The White House has thus formulated an innovative legal principle brilliantly designed to justify concealing enough of the naked truth to avoid offending public morals by revealing its stark nakedness. Legal scholars of the future may refer to it as the “indiscriminate release” principle. Its logical content is worth exploring. It plays on the auxiliary verbs “could” and “should.” “Could” is invoked in such a way as to suggest that, though it is possible, no reasonable person would take the risk of an “indiscriminate release of classified information.” Later in the same sentence, the auxiliary verb “should” serves to speculatively establish the moral character of the principle. It tells us what “should” be the case — that is, what is morally ideal — even if inevitably the final result will be quite different. This allows the White House to display its good intentions while preparing for an outcome that will surely disappoint.

To justify its merely partial exposure of the truth, the White House offers another original moral concept when it promises the maximization of transparency. The full sentence reads: “It is therefore critical to ensure that the United States Government maximizes transparency.”

There is of course an easy way to maximize transparency if that is truly the government’s intention. It can be done simply by revealing everything and hiding nothing within the limits of its physical capability. No one doubts that the government is physically capable of removing all the redactions. But the public should know by now that the value cited as overriding all others — national security — implicitly requires hiding a determined amount of the truth. In other words, it is framed as a trade-off between maximum transparency and minimum concealment. Biden has consistently compared himself to President Franklin D. Roosevelt. Perhaps that trade-off between transparency and concealment is what historians will call Biden’s New Deal.

But the White House’s reasoning is not yet complete. The document offers yet another guiding principle to explain why not everything will become visible. “Thus, information collected and generated in the United States Government’s investigation of the 9/11 terrorist attacks should now be disclosed,” it affirms, “except when the strongest possible reasons counsel otherwise.” Those reasons, the document tells us, will be defined by the Federal Bureau of Investigation during its “declassification reviews.” This invocation of the “strongest possible reasons” appears to empower the FBI to define or at least apply not only what is “strongest,” but also what is “possible.” That constitutes a pretty broad power.

The document states very clearly what the government sees as the ultimate criterion for declassification: “Information may remain classified only if it still requires protection in the interest of the national security and disclosure of the information reasonably could be expected to result in damage to the national security. Information shall not remain classified if there is significant doubt about the need to maintain its classified status.” The families of the victims can simply hope that there will not be too much “significant doubt.” They might be forgiven for doubting that that will be the case.

One September Morning vs. 20 Years of Subsequent Mornings

Twenty years ago, a spectacular crime occurred on the East Coast of the United States that set off two decades of crimes, blunders and judgment errors that, now compounded by COVID-19 and aggravated climate change, have brought the world to a crisis point unique in human history.

The Bush administration, in office for less than eight months at the time of the event, with no certain knowledge of who the perpetrator might have been, chose to classify the attack not as a crime, but as an act of war. When the facts eventually did become clearer after a moment of hesitation in which the administration attempted even to implicate Iraq, the crime became unambiguously attributable, not to a nation but to a politically motivated criminal organization: Osama bin Laden’s al-Qaeda that back then was operating out of Afghanistan, which was ruled by the Taliban.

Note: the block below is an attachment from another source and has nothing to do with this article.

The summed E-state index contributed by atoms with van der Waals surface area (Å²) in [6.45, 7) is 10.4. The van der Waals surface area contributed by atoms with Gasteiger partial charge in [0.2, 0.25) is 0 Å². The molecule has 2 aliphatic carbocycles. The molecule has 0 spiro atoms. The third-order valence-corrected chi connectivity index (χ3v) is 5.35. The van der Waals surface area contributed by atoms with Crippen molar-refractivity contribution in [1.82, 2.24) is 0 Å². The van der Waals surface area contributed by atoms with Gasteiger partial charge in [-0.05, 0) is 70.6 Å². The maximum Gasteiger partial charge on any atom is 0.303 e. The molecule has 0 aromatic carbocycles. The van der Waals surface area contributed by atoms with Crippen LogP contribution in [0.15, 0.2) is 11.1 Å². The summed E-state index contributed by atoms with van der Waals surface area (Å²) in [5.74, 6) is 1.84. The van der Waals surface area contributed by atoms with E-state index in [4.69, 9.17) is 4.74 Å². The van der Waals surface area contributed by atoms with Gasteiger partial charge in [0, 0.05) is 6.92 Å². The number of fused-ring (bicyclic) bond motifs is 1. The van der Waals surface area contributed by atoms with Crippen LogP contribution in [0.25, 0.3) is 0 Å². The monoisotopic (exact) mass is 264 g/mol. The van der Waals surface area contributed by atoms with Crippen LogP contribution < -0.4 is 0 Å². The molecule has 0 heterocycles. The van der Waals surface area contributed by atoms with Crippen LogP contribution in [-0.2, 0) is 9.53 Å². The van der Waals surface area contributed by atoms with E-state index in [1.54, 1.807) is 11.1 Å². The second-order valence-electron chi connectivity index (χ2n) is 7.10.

The administration’s choice of treating the attack as an act of war not only stands as a crime in itself, but, as history has shown, as the trigger for a series of even more shameless and far more destructive — if not quite as spectacular — crimes that would roll out for the next two decades and even gain momentum over time. Had the 9/11 attacks been treated as crimes rather than acts of war, the question of national security would have had less importance in the investigation. By going to war with Afghanistan, the Bush administration made it more difficult to investigate all the possible complicities. Could this partially explain its precipitation to start a war?

Bin Laden, a Saudi, did not act alone. But he did not act in the name of a state either, which is the fundamental criterion for identifying an act of war. He acted within a state, in the territory of Afghanistan. Though his motive was political and the chosen targets were evocatively symbolic of political power, the act itself was in no way political. No more so, in any case, than the January 6 insurrection this year on Capitol Hill.

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Though the facts are still being obscured and the text describing them remains redacted in the report of the 9/11 Commission, reading between the redacted lines reveals that bin Laden did have significant support from powerful personalities in Saudi Arabia, many of them with a direct connection to the government. This foreknowledge would seem to indicate complicity at some level of the state.

On this 20th anniversary of a moment of horror, the families of the victims quite logically continue to suspect that if a state was involved that might eventually justify a declaration of war by Congress (as required by the US Constitution), the name of that state should not have been Afghanistan, but Saudi Arabia. It is equally clear that the Afghan government at the time was in no way directly complicit.

When the new version of the 9/11 Commission’s report appears with its “maximum transparency,” meaning a bare minimum of redaction, the objections of the victims’ families will no longer be news, and the truth about the deeper complicities around 9/11 will most probably remain obscured. Other dramas, concerning the state of the COVID-19 pandemic, the increasingly obvious consequences of climate change and an upcoming midterm election will probably mean that next year’s 21st commemoration will be low-keyed and possibly considered unworthy of significant mention in the news.

In 2021, the world has become a decidedly different place than it has been over the past two decades. The end of a forever war simply promises a host of new forever problems to emerge for increasingly unstable democracies to deal with.

The views expressed in this article are the author’s own and do not necessarily reflect Fair Observer’s editorial policy.